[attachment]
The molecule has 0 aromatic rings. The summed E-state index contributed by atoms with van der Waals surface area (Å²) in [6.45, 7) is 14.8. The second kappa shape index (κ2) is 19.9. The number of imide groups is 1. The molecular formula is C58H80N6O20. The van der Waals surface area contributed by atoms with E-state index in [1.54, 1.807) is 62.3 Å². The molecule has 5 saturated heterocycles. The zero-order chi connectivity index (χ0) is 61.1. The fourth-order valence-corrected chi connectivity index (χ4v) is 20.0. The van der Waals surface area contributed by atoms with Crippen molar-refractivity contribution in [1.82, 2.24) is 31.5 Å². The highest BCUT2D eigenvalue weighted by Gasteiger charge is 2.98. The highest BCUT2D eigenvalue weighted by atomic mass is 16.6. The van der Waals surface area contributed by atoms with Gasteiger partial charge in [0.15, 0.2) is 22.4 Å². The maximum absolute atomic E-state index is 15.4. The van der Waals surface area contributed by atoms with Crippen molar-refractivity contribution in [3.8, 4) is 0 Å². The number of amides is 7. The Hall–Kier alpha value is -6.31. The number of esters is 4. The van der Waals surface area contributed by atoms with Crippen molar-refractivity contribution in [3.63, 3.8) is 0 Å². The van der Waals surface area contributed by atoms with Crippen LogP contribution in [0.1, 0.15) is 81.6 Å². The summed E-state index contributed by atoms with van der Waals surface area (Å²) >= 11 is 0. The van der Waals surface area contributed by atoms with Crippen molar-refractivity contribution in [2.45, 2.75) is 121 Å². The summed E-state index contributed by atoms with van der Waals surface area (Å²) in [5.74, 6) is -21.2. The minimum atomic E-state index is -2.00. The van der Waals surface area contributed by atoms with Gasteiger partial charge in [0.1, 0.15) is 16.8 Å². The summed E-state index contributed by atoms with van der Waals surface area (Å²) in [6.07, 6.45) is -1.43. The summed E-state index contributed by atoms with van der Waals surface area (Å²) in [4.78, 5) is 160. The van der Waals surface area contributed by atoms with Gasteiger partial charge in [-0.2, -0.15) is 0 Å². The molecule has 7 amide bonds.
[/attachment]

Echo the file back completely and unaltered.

The molecule has 0 aromatic rings. The summed E-state index contributed by atoms with van der Waals surface area (Å²) in [6.45, 7) is 14.8. The second kappa shape index (κ2) is 19.9. The number of imide groups is 1. The molecular formula is C58H80N6O20. The van der Waals surface area contributed by atoms with E-state index in [1.54, 1.807) is 62.3 Å². The molecule has 5 saturated heterocycles. The zero-order chi connectivity index (χ0) is 61.1. The fourth-order valence-corrected chi connectivity index (χ4v) is 20.0. The van der Waals surface area contributed by atoms with Crippen molar-refractivity contribution in [1.82, 2.24) is 31.5 Å². The highest BCUT2D eigenvalue weighted by Gasteiger charge is 2.98. The highest BCUT2D eigenvalue weighted by atomic mass is 16.6. The van der Waals surface area contributed by atoms with Gasteiger partial charge in [0.15, 0.2) is 22.4 Å². The maximum absolute atomic E-state index is 15.4. The van der Waals surface area contributed by atoms with Crippen molar-refractivity contribution in [3.8, 4) is 0 Å². The number of amides is 7. The Hall–Kier alpha value is -6.31. The number of esters is 4. The van der Waals surface area contributed by atoms with Crippen molar-refractivity contribution in [3.63, 3.8) is 0 Å². The van der Waals surface area contributed by atoms with Crippen LogP contribution in [0.1, 0.15) is 81.6 Å². The summed E-state index contributed by atoms with van der Waals surface area (Å²) >= 11 is 0. The van der Waals surface area contributed by atoms with Crippen molar-refractivity contribution in [2.45, 2.75) is 121 Å². The summed E-state index contributed by atoms with van der Waals surface area (Å²) in [5.74, 6) is -21.2. The minimum atomic E-state index is -2.00. The van der Waals surface area contributed by atoms with Gasteiger partial charge in [0.1, 0.15) is 16.8 Å². The summed E-state index contributed by atoms with van der Waals surface area (Å²) in [6.07, 6.45) is -1.43. The summed E-state index contributed by atoms with van der Waals surface area (Å²) in [4.78, 5) is 160. The van der Waals surface area contributed by atoms with Gasteiger partial charge in [-0.2, -0.15) is 0 Å². The molecule has 7 amide bonds.